For intermediate valuesof height,linearinterpolation permitted. is

FORCES ON BUILDINGS The total wind force F on a bullding shall be taken to bc the suIImation of the prcssurcs acting on the cffcctive pttjected areas of thc bullding ttd shall bc detemined by the following equation t
ct ZtqA,.
^ s l

(1)

Where C, is the force coefficient for the building, determined in accordancewith Appendix D;

qr.

is the designwind pressure heightz, determined accordance at in with section and 4: is the effective projected area of that part of the building corresponding qr. to

Az

5,2

The effectiveprojectedareaof an enclosed building shall be the frontal projected atea. The effectiveprojectedarea of an open framework structuresuch as sign framesand latticetowersshall be the aggregate projected areaof all members a on planenormalto the directionof the wind.

5.3

Every building shallbe designed the effectsof wind pressures for actingalongeach of the critical directions.

6. 6.1

FORCES ON BTIII,DING ELEMENTS The total wind forceFoactingin a directionnormalto the individual elements such as walls, roofs, claddingpanelsor members open frameworksfuctures shall be of determined the following equation: by Fo : where Co cpgr4n Q)

is the total pressutcoefficient for individual elements,determined in accordance with Appendix E; is the design wind pressurecorrespondingto the height z of the element,determinedin accordance with section4; and is the surface areaof the element.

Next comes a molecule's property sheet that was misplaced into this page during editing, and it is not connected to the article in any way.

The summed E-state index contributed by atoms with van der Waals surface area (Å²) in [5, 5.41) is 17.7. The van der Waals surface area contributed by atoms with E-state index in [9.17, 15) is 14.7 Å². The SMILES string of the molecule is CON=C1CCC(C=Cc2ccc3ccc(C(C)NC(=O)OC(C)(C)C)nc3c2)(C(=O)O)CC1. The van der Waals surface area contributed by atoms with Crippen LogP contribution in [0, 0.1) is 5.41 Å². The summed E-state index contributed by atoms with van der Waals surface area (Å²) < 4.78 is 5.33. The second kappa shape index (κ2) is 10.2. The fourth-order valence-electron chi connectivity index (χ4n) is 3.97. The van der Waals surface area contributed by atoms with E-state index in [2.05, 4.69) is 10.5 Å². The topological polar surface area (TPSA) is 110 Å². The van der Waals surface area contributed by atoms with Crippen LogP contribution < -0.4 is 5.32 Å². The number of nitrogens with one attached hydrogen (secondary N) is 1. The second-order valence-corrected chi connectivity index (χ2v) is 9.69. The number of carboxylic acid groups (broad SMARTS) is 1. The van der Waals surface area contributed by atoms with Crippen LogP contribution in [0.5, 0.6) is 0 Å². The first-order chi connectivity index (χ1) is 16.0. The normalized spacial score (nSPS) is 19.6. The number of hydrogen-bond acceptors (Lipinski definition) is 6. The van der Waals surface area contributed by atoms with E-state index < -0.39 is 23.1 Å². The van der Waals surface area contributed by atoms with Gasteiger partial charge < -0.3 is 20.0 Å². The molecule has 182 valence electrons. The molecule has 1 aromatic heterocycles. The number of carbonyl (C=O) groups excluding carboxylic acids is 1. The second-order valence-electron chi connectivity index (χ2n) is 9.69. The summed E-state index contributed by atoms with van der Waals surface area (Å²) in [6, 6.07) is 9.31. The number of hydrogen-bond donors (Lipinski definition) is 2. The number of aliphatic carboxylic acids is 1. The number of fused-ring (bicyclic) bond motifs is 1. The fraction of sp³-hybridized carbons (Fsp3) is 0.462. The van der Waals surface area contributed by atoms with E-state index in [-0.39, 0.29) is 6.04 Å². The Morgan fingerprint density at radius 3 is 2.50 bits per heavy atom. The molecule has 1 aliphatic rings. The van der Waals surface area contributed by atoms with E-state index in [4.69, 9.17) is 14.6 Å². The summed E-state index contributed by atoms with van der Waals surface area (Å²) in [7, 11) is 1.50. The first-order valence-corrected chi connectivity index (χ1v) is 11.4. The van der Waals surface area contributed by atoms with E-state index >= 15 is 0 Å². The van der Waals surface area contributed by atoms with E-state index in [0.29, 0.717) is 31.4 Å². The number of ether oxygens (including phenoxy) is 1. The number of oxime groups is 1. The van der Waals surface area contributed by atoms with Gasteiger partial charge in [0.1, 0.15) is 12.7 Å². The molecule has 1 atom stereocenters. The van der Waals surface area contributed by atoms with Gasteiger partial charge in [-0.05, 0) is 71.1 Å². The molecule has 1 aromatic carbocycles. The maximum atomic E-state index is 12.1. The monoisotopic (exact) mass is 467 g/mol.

g,

A6.2

Exceptfor membersof openframework structures, designwind pressure, shall the q, be a constant valueover the lower part of the building. The heightup to which this constantvalue occursis to be takenas the breadthof the building or the actualheight of the building whicheveris the lesser.The constantvalue shall be taken as the designwind pressure this height. at

7. 7.1

DYNAMIC EFFECTS The total along-wind force F on an enclosedbuilding with significant resonant dynamicresponse shallbe determined the following equation: by F : where G c Cf Xq,A., (3)

is the dynamic magnification factor to be determinedin accordance with AppendixF; is the force coefficientfor the structure, determined accordance in with Appendix D; is the designhourly meanwind pressure heightz givenin Table at 2:and is the effective projected area of that part of the building corresponding % to

Cf

q,

A,

Pressures forceson the individualelements and suchas walls, roofs,claddingpanels of a building with significant resonantdynamic responseor membersof open frameworkstructures shallbe determined accordance section in with 6.

Table 2 : Designhourly meanwind pressure Heightabove site-ground level m 5 101n 20m 301n 50m 75m 100m 1501n 200m 250m 300m 400m 500m Designhourlymeanwind pressure 7(N 0B7 7 0.90 1.05 1,15 1.28 1.40 1.49 1.63 1.74 1.83 1.90 2603 2.13

Note: For intermediate valuesof height,linearinterpolation permitted. is

7.3

where the topographyis consideredsignificant, the design hourly mean wind pressureshall be multiplied by a topographyfactor assessed accordance in with AppendixC. Temporary buildingsor buildingswhich will remainin positionfor a period of not morethan one yearmay be designed with designhourly meanwind pressures not of lessthan70 per centof thepressures given in Table2. No allowance shallbe madefor the general specificshielding otherstructures or of or naturalfeatures. In the caseof an openframedbuildingwith significantresonant dynamicresponse or a buildingfor which the fundamental naturalfrequency lessthan0.2FIz,or the is crosswind resonant responsetorsionalresonant / response be significant, may the resonant dynamiceffectsshouldbe investigated accordance in with